Depth: I tend to hover around 16-30 feet. That's just personal choice 'cause I'm arthritic and don't like pulling 50 pounds of trap up from any deeper. Substrate is important. Dungeness generally prefer sandy bottoms, red rocks prefer rocky bottoms. Scour holes can be great.

My experience has been that swift currents do not equate with successful crabbing. I try to get off to the edges of faster water, into gentle flows. For courtesy, and probably legal, reasons, stay out of navigation channels.

I use a combination of rings and Danielson traps, which are the black wire cages sold everywhere. If I am only crabbing I think rings are more fun, since they have to be tended more frequently. If I am fishing too, then I go to traps. Haven't had to weight the traps so far, and haven't had one move yet. We have done some modifications though, reinforcing corners with zip ties and such. If you use rings, try to drop them so the bottom hoop is centered in the middle of the top hoop when it comes to rest on the bottom. If they overlap, the side netting will be over the bait and crabs will actually be on the outside of the ring. When you pull the ring, you will flip the crabs off. When pulling a ring, come in quickly, maintain a forward speed, and follow the rope until you are right over the ring, then pull FAST, hand over hand. Do not pause while pulling. Crabs can swim right out of the net while you are pulling. We continue to maintain forward headway while pulling so the water pressure keeps the crabs in the ring.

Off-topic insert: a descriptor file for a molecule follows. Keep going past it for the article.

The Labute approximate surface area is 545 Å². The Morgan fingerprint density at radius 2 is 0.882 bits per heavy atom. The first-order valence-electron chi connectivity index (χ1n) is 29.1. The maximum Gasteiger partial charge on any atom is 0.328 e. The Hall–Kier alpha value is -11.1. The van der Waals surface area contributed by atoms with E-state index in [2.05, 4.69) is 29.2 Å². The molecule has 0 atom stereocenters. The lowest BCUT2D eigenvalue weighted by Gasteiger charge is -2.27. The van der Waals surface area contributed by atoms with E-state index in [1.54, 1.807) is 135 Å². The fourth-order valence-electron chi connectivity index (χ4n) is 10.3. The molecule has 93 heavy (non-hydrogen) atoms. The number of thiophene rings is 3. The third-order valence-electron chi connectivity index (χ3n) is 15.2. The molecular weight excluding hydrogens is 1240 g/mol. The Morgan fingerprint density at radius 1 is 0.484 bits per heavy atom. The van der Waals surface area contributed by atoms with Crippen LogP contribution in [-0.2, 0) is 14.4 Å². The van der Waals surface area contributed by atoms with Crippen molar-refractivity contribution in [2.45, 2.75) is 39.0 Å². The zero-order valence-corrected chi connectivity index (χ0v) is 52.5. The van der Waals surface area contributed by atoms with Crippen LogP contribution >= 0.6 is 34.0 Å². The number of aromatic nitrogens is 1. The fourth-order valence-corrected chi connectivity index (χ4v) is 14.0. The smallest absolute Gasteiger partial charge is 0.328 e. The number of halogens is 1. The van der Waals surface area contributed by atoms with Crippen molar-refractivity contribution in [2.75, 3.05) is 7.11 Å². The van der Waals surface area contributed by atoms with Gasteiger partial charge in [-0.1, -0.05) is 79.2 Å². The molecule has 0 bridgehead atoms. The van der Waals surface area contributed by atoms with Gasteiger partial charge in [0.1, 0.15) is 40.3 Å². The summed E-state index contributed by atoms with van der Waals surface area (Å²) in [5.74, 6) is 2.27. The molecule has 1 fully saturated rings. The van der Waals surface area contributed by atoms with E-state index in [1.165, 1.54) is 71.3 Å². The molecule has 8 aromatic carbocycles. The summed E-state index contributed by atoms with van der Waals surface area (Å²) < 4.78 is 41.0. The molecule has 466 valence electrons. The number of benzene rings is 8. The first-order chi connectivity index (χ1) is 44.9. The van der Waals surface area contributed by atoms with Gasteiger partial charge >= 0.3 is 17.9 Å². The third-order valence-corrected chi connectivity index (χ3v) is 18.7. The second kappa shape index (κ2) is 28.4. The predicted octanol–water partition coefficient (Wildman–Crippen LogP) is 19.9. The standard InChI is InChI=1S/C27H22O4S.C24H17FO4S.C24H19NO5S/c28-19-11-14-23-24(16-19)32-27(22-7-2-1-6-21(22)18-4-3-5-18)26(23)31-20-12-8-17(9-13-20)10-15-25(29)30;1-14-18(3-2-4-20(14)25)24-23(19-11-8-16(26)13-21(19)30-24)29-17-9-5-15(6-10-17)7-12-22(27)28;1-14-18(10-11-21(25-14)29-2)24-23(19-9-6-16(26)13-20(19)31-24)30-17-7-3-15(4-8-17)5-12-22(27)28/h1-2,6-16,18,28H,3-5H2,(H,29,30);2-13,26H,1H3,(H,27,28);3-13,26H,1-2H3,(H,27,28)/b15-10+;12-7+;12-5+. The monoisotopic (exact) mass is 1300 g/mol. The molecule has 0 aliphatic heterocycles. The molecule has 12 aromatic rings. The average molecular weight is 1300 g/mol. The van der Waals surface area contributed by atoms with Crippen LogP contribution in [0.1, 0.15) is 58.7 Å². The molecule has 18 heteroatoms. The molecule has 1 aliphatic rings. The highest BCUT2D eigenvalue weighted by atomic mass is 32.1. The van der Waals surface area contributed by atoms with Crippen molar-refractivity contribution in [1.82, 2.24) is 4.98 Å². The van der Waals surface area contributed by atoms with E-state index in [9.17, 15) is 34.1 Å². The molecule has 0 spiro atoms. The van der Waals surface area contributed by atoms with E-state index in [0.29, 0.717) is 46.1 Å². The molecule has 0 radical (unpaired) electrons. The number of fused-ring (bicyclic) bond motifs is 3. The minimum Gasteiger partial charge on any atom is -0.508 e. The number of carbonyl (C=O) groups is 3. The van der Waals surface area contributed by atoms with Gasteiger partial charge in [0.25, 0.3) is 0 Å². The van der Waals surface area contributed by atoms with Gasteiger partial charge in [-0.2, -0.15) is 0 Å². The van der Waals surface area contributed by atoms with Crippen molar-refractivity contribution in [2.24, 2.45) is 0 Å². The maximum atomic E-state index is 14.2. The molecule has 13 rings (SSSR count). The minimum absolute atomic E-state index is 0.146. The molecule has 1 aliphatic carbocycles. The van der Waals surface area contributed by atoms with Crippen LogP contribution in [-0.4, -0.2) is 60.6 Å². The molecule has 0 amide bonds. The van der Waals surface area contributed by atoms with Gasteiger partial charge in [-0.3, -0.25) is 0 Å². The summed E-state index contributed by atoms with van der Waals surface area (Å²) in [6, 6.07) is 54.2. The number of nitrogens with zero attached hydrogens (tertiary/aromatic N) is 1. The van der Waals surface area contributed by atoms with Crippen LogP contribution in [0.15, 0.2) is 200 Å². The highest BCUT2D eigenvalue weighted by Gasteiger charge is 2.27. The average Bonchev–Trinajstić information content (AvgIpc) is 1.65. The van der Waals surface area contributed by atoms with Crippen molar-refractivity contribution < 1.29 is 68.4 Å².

Incoming tide seems to be best for results. Stay away from bay entrances on outgoing tides. If your motor fails...

I let traps sit for 1-2 hours before pulling them. I pull rings at 15 minutes.

Watch your size limitations and genders. Watch your fingers and toes. If you have kids in the boat, keep a pair of cheap pliers at hand in case somebody gets a crab on a finger. Wear PFDs, there you are, hanging over the side trying to lift in 50-70 pounds of trap and crabs and a wake hits the other side of the boat, and.... :depressed: Have fun, it's a blast!

[ 08-06-2003, 09:22 AM: Message edited by: Old Coot ]
 

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Full Freezer, I crab at Newport and use pots made out of rebar and stainless wire, keeps the pesky seals out. It needs no weight to stay in place. In the bait cage I use some chicken, turkey, and a little fresh fish. Fresher the better. Good Crabbing.